8. Get Leadership Support - Under the SMS component Safety Policy and Objectives, it talks about leadership committing the resources necessary to the safety management system. Safety objectives are a big part of that. When it comes to moving the needle on safety performance, resources are going to be needed. Process-based objectives are those that describe what the organization can do to influence the outcome data. Items like “implement a fatigue risk management program” or “institute NATA Safety 1st Training” are process-based actions that can move the needle on safety. However, implementation of these initiatives will take resources and those resources need to be approved/released from leadership. Therefore, leadership needs to understand and have buy-in for each objective proposed. A good place to present these objectives and garner support is the Safety Committee meeting. Once the applicable department manager and safety manager formulate the objectives they should be presented in this forum to get buy-in and the necessary resources.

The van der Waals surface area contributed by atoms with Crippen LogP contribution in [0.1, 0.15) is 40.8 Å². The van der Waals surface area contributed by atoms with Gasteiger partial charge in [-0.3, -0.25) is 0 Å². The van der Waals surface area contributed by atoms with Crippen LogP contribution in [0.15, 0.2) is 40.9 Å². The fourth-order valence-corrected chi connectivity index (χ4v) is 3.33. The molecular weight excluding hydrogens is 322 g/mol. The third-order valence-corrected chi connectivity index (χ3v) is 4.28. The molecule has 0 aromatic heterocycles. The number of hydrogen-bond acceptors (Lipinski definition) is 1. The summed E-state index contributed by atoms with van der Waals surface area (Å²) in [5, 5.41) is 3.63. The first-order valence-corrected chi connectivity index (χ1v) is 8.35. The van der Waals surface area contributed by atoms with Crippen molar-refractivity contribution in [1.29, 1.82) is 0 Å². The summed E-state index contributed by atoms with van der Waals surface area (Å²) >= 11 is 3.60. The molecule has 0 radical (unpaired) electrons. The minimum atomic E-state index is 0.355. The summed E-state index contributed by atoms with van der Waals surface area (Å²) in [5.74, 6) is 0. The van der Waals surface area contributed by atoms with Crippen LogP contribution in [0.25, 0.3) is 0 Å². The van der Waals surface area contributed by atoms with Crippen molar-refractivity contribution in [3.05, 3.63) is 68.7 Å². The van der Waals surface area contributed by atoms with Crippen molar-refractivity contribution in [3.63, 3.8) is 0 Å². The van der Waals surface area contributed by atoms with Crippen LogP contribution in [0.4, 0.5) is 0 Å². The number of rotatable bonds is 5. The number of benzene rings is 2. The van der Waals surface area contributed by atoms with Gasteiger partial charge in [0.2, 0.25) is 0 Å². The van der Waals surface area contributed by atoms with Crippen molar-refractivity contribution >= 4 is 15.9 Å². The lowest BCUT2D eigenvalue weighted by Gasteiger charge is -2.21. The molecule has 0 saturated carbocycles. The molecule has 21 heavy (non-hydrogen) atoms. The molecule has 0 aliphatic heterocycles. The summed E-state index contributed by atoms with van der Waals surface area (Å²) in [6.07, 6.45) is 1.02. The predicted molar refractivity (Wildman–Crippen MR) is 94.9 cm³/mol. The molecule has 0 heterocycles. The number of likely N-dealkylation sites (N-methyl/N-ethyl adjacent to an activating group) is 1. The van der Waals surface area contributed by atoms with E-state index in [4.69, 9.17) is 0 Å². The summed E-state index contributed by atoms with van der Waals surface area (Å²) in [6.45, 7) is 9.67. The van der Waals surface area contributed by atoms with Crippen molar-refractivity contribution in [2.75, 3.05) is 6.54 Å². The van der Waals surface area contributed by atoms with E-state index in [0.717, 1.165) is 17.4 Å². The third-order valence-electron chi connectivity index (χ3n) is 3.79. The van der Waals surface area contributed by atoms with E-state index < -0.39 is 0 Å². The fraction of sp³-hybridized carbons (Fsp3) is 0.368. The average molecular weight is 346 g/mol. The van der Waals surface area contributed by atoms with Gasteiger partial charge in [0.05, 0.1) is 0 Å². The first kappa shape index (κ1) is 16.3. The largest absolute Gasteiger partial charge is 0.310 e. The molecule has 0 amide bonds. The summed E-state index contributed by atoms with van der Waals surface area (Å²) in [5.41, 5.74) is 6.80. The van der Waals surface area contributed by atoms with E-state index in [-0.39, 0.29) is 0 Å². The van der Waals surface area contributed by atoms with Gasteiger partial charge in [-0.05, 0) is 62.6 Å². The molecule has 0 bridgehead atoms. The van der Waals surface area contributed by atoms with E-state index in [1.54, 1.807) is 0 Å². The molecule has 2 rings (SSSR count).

9. Monitoring progress is the last element that is imperative to setting and achieving great safety objectives. First of all, make sure you publicly share your progress with employees. This helps to hold the organization accountable. Second, make sure that at every Safety Committee meeting the progress towards the objectives is shared. If the progress is diverging from the stated target, this is a great forum to discuss what can be done to create convergence. Leadership involvement is the key to ensure the organization stays on track to attaining each safety objective.


There you have it, four tips for creating safety objectives that can move the needle on safety performance. By involving all stakeholders, setting S.M.A.R.T objectives, obtaining leadership support, and monitoring progress, your organization can be on the way to achieving optimal safety performance. As always, we at Baldwin Safety and Compliance are committed to helping you achieve optimal safety performance. If there are any questions or concerns regarding setting safety objectives, please contact us at


bottom of page